January 11, 2020

Let’s Make Big Moves sets the Ultimate tone In 2020

This past weekend, the first major Super Smash Bros. Ultimate tournament took place. Let’s Make Big Moves (LMBM) took place in New York City as the first S-tier tournament for 2020. What’s more, LMBM sets the tone for what Smash Ultimate tournaments will look like for the rest of the year.

Many of the top-ranked players around the world came to the event. NRG’s Nairoby “Nairo” Quezada and Team Liquid’s Samuel “Dabuz” Buzby from the eastern U.S. made sure to come. Out of region players like Brian “Cosmos” Kalu and MVG’s Rasheen “Dark Wizzy” Rose were also competing. International talents such as Takuma “Tea” Hirooka and Enrique “Maister” Hernández Solís had strong showings at the first major Ultimate tournament of 2020. It’s important to note that the current best Ultimate player, Leonardo “MKLeo” Lopez Perez, did not attend the tournament.

Though the best Smash Ultimate player didn’t show up, the tournament was fierce. Top players like TSM Gavin “Tweek” Dempsey got eliminated from the tournament early on while others like Thunder Gaming’s Jestise “MVD” Negron and Dark Wizzy were true highlights. Smash Ultimate released a little over a year ago and it seems like the true rankings for players will start showing in 2020.

In the end, grand finals for singles ended up being two players from the tri-state area, Dabuz and Nairo. Nairo won the singles bracket against Dabuz in a bracket reset, winning another S-tier tournament. The grand finals for Let’s Make Big Moves had over 33 thousand people watching with more views than top streamer channels like Turner “Tfue” Tenney. More tournaments will likely have similar results.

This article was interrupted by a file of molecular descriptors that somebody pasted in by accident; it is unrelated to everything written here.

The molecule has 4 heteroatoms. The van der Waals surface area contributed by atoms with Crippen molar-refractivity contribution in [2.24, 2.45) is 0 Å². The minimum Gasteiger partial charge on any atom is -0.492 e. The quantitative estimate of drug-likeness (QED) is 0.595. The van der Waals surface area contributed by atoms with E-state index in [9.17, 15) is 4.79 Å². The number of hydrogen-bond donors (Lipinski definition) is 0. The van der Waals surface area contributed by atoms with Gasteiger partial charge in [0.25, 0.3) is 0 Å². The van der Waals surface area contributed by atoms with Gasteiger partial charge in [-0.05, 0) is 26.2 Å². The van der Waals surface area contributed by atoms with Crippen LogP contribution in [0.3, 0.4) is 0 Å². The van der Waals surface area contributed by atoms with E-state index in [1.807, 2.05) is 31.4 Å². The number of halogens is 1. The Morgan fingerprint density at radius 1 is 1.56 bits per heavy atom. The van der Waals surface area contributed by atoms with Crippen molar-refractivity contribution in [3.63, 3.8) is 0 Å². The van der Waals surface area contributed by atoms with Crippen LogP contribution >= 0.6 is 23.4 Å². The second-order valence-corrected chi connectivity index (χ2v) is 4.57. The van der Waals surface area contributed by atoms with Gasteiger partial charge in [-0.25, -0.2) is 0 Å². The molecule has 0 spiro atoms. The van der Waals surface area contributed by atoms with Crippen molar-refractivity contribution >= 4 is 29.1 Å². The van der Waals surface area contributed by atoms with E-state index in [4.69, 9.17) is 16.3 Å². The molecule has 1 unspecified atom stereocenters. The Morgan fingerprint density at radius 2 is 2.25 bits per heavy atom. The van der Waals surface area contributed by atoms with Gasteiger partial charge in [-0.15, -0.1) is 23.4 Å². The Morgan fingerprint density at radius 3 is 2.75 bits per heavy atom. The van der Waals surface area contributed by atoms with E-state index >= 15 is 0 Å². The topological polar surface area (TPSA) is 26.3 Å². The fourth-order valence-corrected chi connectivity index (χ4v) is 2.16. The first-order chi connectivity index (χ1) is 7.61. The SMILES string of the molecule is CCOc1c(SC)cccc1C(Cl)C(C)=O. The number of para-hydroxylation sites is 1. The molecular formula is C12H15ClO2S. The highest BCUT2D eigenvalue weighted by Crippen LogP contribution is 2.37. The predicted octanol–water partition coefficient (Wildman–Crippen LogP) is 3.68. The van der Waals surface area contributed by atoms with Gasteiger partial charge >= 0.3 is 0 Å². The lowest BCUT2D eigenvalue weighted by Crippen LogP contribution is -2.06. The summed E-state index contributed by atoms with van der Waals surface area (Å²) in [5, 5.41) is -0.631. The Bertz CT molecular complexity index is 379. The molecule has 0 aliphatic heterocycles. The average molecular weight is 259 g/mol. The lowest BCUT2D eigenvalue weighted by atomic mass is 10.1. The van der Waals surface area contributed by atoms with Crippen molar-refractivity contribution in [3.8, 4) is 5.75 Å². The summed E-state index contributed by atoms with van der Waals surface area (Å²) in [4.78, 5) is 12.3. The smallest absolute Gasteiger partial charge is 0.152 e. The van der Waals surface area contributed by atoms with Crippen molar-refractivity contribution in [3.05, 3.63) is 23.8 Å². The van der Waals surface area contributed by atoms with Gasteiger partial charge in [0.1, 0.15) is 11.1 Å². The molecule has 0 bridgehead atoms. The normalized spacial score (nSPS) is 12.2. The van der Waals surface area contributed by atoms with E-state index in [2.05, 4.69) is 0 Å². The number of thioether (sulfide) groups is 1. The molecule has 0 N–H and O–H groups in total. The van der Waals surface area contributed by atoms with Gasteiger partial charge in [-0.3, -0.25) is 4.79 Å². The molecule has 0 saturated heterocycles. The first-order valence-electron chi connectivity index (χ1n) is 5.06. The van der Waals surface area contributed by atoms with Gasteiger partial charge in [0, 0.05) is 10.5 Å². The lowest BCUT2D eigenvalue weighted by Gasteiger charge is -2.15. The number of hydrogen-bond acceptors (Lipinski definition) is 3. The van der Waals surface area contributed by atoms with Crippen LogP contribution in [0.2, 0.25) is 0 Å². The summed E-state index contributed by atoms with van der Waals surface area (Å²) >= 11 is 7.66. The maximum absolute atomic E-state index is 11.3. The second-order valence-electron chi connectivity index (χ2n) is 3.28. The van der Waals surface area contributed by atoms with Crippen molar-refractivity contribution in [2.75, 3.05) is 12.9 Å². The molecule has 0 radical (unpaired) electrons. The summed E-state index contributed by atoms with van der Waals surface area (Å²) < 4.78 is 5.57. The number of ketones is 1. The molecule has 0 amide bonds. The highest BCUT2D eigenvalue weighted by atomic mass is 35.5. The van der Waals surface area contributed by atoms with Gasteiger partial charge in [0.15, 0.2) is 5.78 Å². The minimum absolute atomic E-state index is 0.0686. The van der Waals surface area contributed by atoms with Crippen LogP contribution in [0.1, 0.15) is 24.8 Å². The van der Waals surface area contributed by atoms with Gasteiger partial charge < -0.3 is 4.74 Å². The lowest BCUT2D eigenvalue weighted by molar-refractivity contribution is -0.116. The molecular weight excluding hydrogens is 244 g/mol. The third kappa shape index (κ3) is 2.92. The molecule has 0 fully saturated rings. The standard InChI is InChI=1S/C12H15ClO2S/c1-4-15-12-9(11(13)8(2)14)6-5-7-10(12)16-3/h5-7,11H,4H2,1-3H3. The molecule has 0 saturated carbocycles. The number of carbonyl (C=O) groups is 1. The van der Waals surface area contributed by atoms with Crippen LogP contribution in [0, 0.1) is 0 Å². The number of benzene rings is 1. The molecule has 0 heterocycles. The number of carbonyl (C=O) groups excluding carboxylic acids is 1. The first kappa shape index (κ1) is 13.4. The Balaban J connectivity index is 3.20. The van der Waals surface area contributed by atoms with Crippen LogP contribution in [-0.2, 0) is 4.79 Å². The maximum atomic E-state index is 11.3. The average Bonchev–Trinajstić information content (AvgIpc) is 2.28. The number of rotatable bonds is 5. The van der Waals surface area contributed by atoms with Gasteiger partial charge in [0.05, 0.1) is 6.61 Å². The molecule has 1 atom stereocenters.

But it wasn’t just a singles tournament. LMBM was an Ultimate only tournament, giving tournament organizers plenty of time to show off the game. The doubles bracket was won by Dark Wizzy and Rogue’s Paris “Light” Ramirez. The Squad Strike bracket, a new mode in Smash Bros. Ultimate, was won by Panda Global’s Tyler “Marss” Martins.

Tri-state is known for being one of the biggest Smash Bros. regions in the world. There was even a crew battle pitting tri-state players against everyone else. In the end, the tri-state players lost against the rest of the world, but it was neck and neck, proving how powerful the region is in Ultimate.

Based on the success of Let’s Make Big Moves, more side brackets are expected in the future.

Fans attending LMBM also enjoyed the event. The tournament was organized by Max Ketchum, a prominent member of the Smash Bros. community who received lots of praise from those who attended.

If LMBM does not set the tone for Ultimate tournaments in 2020, it certainly set the standard. The first S-tier tournament of the year had exciting brackets to watch with high viewership on Twitch. Other tournament organizers should look at Let’s Make Big Moves as the standard for Ultimate tournaments in 2020.

Written by Daniel Borjas

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